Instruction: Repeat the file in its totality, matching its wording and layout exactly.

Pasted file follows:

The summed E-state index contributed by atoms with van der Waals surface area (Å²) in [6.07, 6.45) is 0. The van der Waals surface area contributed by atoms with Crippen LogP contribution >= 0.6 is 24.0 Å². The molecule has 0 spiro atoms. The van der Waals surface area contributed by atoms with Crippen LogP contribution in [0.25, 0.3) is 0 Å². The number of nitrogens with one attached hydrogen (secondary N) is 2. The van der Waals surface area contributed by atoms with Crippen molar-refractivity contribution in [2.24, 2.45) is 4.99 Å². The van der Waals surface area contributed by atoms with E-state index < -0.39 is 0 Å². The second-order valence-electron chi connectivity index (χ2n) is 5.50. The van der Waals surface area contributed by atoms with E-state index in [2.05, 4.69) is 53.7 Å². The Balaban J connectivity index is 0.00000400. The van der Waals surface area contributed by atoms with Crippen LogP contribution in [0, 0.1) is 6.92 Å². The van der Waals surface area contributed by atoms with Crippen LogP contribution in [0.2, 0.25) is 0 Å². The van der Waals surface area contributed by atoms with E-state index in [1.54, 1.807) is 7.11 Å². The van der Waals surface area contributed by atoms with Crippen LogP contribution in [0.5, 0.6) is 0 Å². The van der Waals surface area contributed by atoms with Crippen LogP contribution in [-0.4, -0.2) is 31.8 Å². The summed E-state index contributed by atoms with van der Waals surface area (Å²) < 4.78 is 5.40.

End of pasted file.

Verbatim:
The summed E-state index contributed by atoms with van der Waals surface area (Å²) in [6.07, 6.45) is 0. The van der Waals surface area contributed by atoms with Crippen LogP contribution >= 0.6 is 24.0 Å². The molecule has 0 spiro atoms. The van der Waals surface area contributed by atoms with Crippen LogP contribution in [0.25, 0.3) is 0 Å². The number of nitrogens with one attached hydrogen (secondary N) is 2. The van der Waals surface area contributed by atoms with Crippen molar-refractivity contribution in [2.24, 2.45) is 4.99 Å². The van der Waals surface area contributed by atoms with E-state index < -0.39 is 0 Å². The second-order valence-electron chi connectivity index (χ2n) is 5.50. The van der Waals surface area contributed by atoms with E-state index in [2.05, 4.69) is 53.7 Å². The Balaban J connectivity index is 0.00000400. The van der Waals surface area contributed by atoms with Crippen LogP contribution in [0, 0.1) is 6.92 Å². The van der Waals surface area contributed by atoms with Crippen LogP contribution in [0.2, 0.25) is 0 Å². The van der Waals surface area contributed by atoms with E-state index in [1.54, 1.807) is 7.11 Å². The van der Waals surface area contributed by atoms with Crippen LogP contribution in [0.5, 0.6) is 0 Å². The van der Waals surface area contributed by atoms with Crippen LogP contribution in [-0.4, -0.2) is 31.8 Å². The summed E-state index contributed by atoms with van der Waals surface area (Å²) < 4.78 is 5.40.